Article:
In particular, the people rescued by the vessel Humanity 1 who were considered “not vulnerable” in the first instance, after receiving detailed information regarding their right to access asylum procedures and the rights connected to them, had expressed their willingness to seek protection, without this being followed by any reaction from the competent Italian authorities. On the contrary, they were prevented from disembarking for several days after they had formally and individually expressed their will to seek asylum in Italy.

By law, an asylum seeker is a person who has expressed a willingness to seek protection – without that expression having to follow any particular form – for as long as necessary for the final conclusion of the asylum procedure. Also, under Italian and European law, state authorities are obliged to receive every asylum application, provide reception to applicants and issue them with a residence permit valid for the duration of the procedure. Thus, regarding asylum seekers, states must abide not only by the prohibition of their removal from state territory, but also precise obligations regarding receiving them and ensuring their legal stay.

Due to the persistent refusal of the Italian authorities to disembark the asylum seekers, they approached the Civil Court of Catania to urgently request recognition of their right to leave the rescue ship in order to initiate the asylum procedure. The court ruled several weeks after their disembarkation, which had occurred after the health authority recognized their state of psychological fragility as shipwrecked and from Libya, establishing some important principles.

The Tribunal incidentally declared the illegality of the interministerial decree requiring the captain of the Humanity 1 to leave territorial waters after disembarking the first number of survivors for two sets of reasons, connected to the violation of international law of the sea and asylum law. First, the Tribunal reiterated that the obligation falls on the state to provide assistance to “every shipwrecked person without the possibility of distinguishing, as enshrined in the interministerial decree, applied in the circumstance, on the basis of health conditions,” and that – quoting the Supreme Court in the Rackete case – “a ship at sea providing assistance does not constitute a ‘safe place, except on a mere temporary basis, since it, in addition to being at the mercy of adverse weather events, does not allow for the respect of the fundamental rights of the rescued migrants, among which must be included their right to apply for international protection.” Secondly, the Catania judge pointed out how the asylum rules preclude the prolonged denial of disembarkation since it effectively prevents the exercise of anyone’s right to initiate the asylum procedure.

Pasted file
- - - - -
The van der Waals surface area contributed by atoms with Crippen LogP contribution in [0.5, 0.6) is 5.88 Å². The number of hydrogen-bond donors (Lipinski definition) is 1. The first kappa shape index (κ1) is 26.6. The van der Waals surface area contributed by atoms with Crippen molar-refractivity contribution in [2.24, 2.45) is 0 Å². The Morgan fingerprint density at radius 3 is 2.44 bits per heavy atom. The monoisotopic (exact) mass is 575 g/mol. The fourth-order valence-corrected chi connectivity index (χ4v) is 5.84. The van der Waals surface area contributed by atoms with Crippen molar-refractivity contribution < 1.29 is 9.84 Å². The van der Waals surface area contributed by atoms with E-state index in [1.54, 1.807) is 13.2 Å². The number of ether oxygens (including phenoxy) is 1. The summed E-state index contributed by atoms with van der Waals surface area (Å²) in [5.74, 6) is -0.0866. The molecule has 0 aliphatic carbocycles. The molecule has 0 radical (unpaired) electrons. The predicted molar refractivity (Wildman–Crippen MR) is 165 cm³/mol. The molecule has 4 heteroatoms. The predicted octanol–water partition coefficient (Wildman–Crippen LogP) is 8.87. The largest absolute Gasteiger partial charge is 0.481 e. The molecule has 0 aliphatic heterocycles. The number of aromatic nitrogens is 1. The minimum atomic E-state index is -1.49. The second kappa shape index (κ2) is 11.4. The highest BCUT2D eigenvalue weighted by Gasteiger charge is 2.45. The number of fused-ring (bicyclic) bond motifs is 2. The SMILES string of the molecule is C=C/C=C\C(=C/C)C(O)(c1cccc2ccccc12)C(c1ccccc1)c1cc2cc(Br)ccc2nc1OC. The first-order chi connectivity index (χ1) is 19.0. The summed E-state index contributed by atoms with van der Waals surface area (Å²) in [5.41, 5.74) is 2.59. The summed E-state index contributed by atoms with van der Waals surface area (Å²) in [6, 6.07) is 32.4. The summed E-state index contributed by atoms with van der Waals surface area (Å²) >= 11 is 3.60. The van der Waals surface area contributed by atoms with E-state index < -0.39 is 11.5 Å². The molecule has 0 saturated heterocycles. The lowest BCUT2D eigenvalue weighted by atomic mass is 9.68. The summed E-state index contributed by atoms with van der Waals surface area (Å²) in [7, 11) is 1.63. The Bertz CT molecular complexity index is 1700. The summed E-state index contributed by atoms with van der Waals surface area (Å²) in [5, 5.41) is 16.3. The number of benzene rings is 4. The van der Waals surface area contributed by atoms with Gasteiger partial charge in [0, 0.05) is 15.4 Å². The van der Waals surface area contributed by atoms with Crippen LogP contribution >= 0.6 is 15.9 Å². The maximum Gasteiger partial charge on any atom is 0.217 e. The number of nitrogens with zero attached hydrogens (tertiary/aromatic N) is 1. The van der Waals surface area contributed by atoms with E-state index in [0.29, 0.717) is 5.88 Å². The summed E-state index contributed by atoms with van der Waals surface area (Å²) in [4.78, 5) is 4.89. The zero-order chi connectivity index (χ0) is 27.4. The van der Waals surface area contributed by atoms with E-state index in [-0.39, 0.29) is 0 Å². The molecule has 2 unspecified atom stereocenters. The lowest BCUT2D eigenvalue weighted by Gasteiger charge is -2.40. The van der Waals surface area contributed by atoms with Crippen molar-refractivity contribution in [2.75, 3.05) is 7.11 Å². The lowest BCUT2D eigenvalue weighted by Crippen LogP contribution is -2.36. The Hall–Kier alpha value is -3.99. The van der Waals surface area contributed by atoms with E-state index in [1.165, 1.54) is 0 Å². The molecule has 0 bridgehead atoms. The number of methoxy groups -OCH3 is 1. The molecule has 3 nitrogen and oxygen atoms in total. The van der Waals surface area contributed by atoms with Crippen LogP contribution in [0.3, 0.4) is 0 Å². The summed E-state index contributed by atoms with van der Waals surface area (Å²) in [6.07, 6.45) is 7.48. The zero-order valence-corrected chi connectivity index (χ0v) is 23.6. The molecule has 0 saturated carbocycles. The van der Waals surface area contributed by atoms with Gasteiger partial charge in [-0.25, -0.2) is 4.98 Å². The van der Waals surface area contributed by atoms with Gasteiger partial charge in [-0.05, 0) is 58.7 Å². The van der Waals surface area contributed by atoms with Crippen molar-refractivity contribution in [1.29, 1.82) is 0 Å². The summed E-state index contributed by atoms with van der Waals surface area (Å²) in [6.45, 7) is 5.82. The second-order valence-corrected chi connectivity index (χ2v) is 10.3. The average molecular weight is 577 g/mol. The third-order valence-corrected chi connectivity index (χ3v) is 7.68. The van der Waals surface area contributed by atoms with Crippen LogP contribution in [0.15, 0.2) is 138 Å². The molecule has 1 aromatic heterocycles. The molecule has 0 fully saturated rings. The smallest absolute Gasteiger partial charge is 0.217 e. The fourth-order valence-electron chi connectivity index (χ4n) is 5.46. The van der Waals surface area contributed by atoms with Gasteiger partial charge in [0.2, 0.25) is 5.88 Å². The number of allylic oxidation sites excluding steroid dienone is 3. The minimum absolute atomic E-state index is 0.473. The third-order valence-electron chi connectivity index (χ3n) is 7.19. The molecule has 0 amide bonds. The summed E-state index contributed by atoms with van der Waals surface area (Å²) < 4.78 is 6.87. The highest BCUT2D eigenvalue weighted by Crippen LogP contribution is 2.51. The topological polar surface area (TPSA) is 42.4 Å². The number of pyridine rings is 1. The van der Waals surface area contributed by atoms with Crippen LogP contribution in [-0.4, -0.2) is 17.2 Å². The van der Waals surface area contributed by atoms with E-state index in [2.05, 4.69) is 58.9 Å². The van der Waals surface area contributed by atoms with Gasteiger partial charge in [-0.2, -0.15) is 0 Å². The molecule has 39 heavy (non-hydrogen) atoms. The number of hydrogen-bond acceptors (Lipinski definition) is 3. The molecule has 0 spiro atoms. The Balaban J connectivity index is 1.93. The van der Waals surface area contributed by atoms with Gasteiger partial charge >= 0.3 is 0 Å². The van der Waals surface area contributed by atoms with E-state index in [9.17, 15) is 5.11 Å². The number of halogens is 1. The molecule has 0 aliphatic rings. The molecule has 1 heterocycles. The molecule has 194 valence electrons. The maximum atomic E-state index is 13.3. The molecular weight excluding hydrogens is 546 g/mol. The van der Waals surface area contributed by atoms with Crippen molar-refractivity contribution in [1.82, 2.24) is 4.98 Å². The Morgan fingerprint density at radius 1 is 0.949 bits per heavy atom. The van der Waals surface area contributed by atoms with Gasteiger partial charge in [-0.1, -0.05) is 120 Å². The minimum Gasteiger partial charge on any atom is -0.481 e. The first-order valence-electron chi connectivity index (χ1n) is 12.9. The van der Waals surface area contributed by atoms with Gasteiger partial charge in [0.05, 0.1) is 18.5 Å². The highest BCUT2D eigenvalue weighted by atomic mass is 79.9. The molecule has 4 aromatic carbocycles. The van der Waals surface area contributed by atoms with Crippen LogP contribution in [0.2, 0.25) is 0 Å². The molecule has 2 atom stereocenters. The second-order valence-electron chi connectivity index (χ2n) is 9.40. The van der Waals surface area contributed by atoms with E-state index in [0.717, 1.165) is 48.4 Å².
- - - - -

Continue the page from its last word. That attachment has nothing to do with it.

This preclusive effect on access to the asylum procedure, the Court clarified, violates not only Italian and EU rules on international protection, but also the fundamental rights established by the European Convention on Human Rights, and, in particular, the prohibition of collective expulsions.

This practice would seem to have been immediately abandoned by the Italian government because of its manifest contravention of norms and principles derived from domestic and international law.

Nonetheless, even in light of the government’s attempt to shift jurisdiction over the analysis of asylum claims to the flag states of the rescue ships, this decision appears important because it reaffirms, without ever questioning them, the asylum obligations of the Italian state as the disembarkation country of the rescued people.

By Chiara Denaro and Lucia Gennari, CMRCC legal team

Article published in Echoes#5